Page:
Then he replied, “Me too.” He then replied: “Maybe there will be Tesla Roadster hiding somewhere… who knows?”

Members of Dogecoin created artwork and memes to praise Musk, as well as send in response to the tweet.

Over the past few months, suspicious domain registrations for cryptocurrency exchanges and coins have risen to the top with Dogecoin surpassing Ethereum by 35 times in suspected fraudulent listing, according to BrandShield’s report.

Yoav Keren (co-founder and chief executive of BrandShield) stated that “it shouldn’t be surprising anyone that cybercriminals target retail investors with increasing frequency and sophistication through an array of fraud schemes.”

Source: Forbes

Despite the positive trend in cryptocurrency markets, it is important to remember that there are still many scam coins and ICOs.

YouToken, a crypro-project, promises to make its investors money online by investing their funds in different projects.

BrandShield’s analysis revealed that Dogecoin, whose price movements can be influenced mainly by Elon Musk tweets has seen an explosion in suspicious domain registrations in the past few months.

Impersonating Elon Musk is one unique way that crypto scammers can trick unsuspecting investors. According to the self-proclaimed “DogeFather”, there were more than 205 fake Facebook accounts created by him. He also used his name to scam individual investors on other social media platforms, such as Instagram, LinkedIn and VK, BrandShield.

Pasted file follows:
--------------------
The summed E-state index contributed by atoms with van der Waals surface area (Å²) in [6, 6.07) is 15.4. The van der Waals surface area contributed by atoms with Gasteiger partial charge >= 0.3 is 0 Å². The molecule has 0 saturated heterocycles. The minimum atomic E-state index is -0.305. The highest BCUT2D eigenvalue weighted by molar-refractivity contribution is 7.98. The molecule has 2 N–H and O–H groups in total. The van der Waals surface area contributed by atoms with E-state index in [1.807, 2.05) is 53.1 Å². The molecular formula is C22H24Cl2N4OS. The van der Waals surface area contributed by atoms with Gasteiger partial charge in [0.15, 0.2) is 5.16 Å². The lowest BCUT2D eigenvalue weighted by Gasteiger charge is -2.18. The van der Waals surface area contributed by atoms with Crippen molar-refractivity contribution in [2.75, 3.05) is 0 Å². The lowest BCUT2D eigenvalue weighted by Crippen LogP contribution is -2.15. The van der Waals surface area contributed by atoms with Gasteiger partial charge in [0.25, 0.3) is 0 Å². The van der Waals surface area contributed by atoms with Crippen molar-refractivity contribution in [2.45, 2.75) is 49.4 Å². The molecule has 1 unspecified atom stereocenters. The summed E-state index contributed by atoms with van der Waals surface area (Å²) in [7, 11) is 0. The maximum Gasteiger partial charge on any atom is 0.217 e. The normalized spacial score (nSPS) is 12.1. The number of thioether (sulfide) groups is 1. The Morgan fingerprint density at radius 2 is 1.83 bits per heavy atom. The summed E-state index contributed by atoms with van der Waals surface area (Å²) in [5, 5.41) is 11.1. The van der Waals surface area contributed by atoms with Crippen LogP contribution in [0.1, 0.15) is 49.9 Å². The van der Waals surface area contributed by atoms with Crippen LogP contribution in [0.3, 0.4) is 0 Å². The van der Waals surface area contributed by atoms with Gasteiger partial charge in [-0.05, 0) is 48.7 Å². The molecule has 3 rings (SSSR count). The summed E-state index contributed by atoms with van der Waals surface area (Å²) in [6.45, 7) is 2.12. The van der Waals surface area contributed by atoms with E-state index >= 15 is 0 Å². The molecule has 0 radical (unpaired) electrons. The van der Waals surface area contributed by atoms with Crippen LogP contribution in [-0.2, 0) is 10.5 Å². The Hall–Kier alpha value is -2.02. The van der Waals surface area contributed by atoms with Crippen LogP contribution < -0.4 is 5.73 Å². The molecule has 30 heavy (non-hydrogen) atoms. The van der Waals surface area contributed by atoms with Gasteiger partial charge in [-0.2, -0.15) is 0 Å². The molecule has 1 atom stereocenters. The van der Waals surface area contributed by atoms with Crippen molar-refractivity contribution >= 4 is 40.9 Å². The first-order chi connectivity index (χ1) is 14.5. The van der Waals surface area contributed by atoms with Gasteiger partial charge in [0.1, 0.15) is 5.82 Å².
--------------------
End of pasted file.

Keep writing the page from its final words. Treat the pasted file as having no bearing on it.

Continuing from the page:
Scammers often turn to crypto trading platforms. CoinBase and Binance saw a rise of 1,728 percent & 616 percent in suspicious domain registrations between August 2020 and now.


Binance is not a safe place for your money, but that’s me. These guys can easily pay “inspectors” for the amount they make each day. Scam exchanges are not new and they won’t disappear anytime soon.

After Konstantin Pysarenko, its founder, was arrested for “creating illegal financial Pyramid Schemes,” cryptocurrency project YouToken was revealed as a fraud.

This name is familiar to me because I was a victim of a similar scam called CoinStarter in 2017.

Konstantin Pysarenko, a fugitive who has posted photos of his home on Instagram (which oddly is still active)

Many people don’t know that YouToken was a pyramid scheme. It is therefore not surprising that the founder was eventually exposed. YouToken’s team was accused of participating in a variety of illegal activities such as promoting BitConnect, a cryptocurrency scam, and running an unregistered initial coins offering (ICO). This token was offered by its affiliate firm YTN COIN PTE Ltd.


This is a disturbing revelation that shows that even though something may seem legit, someone out there wants to profit from people’s hard-earned cash.

When you are looking at different projects, do your research before you invest. Don’t forget my complete list of cryptocurrency scams.

Last week, I decided that I would take a break from blogging for a few days to spend time with my family and friends at the beach. After several stressful weeks at work, it was a well-deserved break.

Keren stated that “not only are these social media companies responsible for addressing fraud on their platforms but also influencers, brands and cryptocurrencies have a duty protect their fans from fraud by cybercriminals looking at stealing millions from consumers in your name.”